Over the weekend on Saturday, the group Citizens United held another “Freedom Summit,” this time in South Carolina. This is the same organization which sponsored the event back in January held in Iowa. This time around, there were more 2016 candidates involved with a few delivering speeches which garnered heavy applause and likely helped their effort in the first-in-the-south primary state.

The Washington Post reports on the five biggest takeaways from the event:

Who is running as the most aggressive foreign policy hawk? Pretty much everyone.

The dominant theme of the summit was national security and combating terrorism, which made sense in a military-centric state such as South Carolina. The rhetoric was especially sharp — even for a conservative confab — and appears to be intensifying, a sign that the candidates desperately want to be seen as the tough enforcer in the field. Many of the candidates hold similar views on matters such as Iran, the Islamic State militant group and preventing domestic acts of terrorism. That’s probably why they tried to use memorable lines to leave an impression. Sen. Marco Rubio quoted from the movie “Taken.” Louisiana Gov. Bobby Jindal joked that gun control means “hitting your target.” Sen. Ted Cruz said an officer who killed two gunmen who were probably inspired by the Islamic State helped them “meet their virgins.”

Marco Rubio didn’t wow the crowd

Rubio’s remarks were relatively brief and didn’t really stir the audience the way others did. He gave a version of his stump speech about a “New American Century.” His remarks were most memorable for his line from “Taken.” Beyond that, there were only a few polite applause breaks. Afterward, Rubio, unlike many others who spoke, didn’t field questions from a pack of reporters, suggesting a very cautious strategy to limit his exposure.

Scott Walker wants to be more than just that guy who took on the unions

The Wisconsin governor — who has yet to announce that he’s running — typically gives a stump speech heavily focused on how he took on the labor unions in his state, prompting a nasty protest, a recall election and even death threats. In South Carolina, Walker quickly mentioned that fight, then zeroed in on this moment in his career: when he made the jump from being the Milwaukee County executive to being Wisconsin governor.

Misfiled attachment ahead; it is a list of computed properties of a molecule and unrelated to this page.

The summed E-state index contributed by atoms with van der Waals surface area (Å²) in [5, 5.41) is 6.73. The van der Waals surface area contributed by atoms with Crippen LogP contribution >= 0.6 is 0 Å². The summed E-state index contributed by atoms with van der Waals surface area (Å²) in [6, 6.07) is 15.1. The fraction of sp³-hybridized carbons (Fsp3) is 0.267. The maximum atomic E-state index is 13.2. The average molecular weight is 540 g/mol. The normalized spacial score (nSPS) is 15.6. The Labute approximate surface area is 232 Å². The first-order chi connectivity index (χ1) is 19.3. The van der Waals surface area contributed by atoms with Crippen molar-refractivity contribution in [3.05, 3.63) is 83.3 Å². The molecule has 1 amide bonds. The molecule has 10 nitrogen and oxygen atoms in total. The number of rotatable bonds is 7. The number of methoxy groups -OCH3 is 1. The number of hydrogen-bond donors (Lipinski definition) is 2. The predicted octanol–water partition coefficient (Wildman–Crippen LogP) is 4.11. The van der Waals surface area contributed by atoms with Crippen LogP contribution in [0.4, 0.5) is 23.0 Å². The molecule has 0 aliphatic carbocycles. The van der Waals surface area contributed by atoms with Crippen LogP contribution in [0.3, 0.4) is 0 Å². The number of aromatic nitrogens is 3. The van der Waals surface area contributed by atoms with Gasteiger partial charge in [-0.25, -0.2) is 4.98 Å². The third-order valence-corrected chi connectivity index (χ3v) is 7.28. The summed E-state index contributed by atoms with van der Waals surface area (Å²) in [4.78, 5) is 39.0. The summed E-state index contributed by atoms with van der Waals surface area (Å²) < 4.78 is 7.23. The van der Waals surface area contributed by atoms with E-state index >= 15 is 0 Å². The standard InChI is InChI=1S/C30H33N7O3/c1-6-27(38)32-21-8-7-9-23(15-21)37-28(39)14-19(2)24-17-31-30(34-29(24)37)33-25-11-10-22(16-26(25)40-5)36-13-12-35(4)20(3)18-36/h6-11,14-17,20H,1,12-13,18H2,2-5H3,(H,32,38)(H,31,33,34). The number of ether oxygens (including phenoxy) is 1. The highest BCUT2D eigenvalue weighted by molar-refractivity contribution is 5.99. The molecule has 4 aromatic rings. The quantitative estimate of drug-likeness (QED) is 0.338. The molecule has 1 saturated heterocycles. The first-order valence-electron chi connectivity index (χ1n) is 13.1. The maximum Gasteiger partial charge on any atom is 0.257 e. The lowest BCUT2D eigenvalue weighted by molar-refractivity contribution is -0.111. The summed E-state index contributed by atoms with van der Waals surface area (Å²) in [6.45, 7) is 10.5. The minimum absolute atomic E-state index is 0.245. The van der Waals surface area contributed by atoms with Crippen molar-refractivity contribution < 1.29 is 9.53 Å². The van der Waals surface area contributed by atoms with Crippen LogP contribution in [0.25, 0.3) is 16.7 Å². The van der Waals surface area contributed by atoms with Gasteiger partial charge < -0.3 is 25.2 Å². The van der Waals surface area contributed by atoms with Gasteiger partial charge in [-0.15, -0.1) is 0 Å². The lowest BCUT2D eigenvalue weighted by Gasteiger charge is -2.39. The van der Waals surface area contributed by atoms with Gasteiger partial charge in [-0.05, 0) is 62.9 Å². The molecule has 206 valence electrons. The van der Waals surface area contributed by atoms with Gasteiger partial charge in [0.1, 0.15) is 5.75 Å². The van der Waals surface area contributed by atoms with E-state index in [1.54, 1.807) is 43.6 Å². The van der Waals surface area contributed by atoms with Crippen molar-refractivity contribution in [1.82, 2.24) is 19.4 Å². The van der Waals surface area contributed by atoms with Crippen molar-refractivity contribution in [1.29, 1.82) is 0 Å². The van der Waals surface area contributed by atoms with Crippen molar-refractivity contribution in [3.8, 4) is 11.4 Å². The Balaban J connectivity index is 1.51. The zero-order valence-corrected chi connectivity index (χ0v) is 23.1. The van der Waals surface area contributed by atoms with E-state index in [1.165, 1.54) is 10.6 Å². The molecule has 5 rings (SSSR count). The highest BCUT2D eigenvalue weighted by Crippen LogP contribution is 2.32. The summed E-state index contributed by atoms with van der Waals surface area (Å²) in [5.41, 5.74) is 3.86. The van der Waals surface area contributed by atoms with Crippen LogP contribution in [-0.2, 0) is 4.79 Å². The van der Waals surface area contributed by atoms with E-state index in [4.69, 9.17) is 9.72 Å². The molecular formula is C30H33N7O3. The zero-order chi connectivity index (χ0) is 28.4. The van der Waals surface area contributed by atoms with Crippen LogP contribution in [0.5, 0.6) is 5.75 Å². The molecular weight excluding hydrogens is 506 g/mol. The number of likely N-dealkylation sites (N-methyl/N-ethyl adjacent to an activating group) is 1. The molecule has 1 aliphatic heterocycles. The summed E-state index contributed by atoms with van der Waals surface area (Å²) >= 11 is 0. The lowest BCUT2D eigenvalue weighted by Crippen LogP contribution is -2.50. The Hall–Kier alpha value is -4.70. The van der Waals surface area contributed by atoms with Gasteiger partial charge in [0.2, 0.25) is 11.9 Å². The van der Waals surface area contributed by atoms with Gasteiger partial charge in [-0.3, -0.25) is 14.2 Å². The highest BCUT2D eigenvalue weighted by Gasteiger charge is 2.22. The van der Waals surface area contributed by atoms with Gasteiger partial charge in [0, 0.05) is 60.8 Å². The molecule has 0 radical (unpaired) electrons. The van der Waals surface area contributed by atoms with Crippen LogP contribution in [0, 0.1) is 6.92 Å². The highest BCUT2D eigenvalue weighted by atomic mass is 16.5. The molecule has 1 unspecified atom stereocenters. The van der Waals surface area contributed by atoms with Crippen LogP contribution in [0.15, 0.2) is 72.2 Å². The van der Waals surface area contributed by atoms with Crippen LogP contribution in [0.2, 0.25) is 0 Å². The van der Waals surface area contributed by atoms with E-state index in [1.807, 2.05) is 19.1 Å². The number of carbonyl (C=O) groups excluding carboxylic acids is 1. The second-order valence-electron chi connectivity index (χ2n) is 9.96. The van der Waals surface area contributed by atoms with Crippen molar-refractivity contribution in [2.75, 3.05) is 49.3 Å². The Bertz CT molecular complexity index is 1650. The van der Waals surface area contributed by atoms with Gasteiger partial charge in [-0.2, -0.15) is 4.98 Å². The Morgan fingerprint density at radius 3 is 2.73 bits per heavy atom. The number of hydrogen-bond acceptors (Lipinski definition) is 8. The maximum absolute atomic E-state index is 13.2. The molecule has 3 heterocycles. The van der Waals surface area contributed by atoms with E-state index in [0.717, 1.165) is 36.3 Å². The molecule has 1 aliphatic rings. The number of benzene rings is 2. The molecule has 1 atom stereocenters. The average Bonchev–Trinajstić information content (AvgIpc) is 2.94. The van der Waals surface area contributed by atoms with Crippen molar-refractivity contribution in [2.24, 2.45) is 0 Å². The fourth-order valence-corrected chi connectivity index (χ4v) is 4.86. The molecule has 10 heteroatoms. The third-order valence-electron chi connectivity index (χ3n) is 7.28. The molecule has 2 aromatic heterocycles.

As county executive, Walker said, he kept property taxes down, reduced the county government workforce and debt, and improved the parks.

South Carolinians are holding out on making up their minds

After all, it is really early. At one point, Rep. Marsha Blackburn (R-Tenn.) asked the audience of about 2,000 to raise their hands if they have decided which candidate they will vote for — and very few hands went up.

Donald Trump was all over the place

Trump — that extravagantly wealthy real estate investor of reality TV fame – gave a speech that came across as completely scattered and stream of consciousness. If he did have talking points, this would have been the list: Bash politicians. Accuse Scott Walker of stealing your theme, “Make America Great Again.” Then accuse Mike Huckabee of stealing your platforms. Talk about how much money you have. Mention working in China and with the Chinese. Call President Obama incompetent. Promise to be “the greatest jobs president ever.” Oh, and great at national security. Shout-out to wounded warriors. And to Gen. George Patton. Call political reporters dishonest. Remind people that you might actually run for president. Share your net worth ($10 billion). Plug the TV show. Go back to talking about China. Oh, and don’t forget about Japan! And all of their cars. We should tax that. Remind people that you own planes like they own cars. Plug the Trump brand. Debate aloud if it’s racist to use a Chinese accent when talking about the Chinese. Okay, onto Iran. Plug your book. You could totally negotiate the release of hostages.

There are some reports quoting individuals who claim that Donald Trump is in fact running in 2016. He has formed an exploratory committee, but I just can’t bring myself to believe he’s in this for anything more than publicity at this point. He can participate in events like this and act very much like a candidate, but until I hear of an actual FEC filing, I’m skeptical.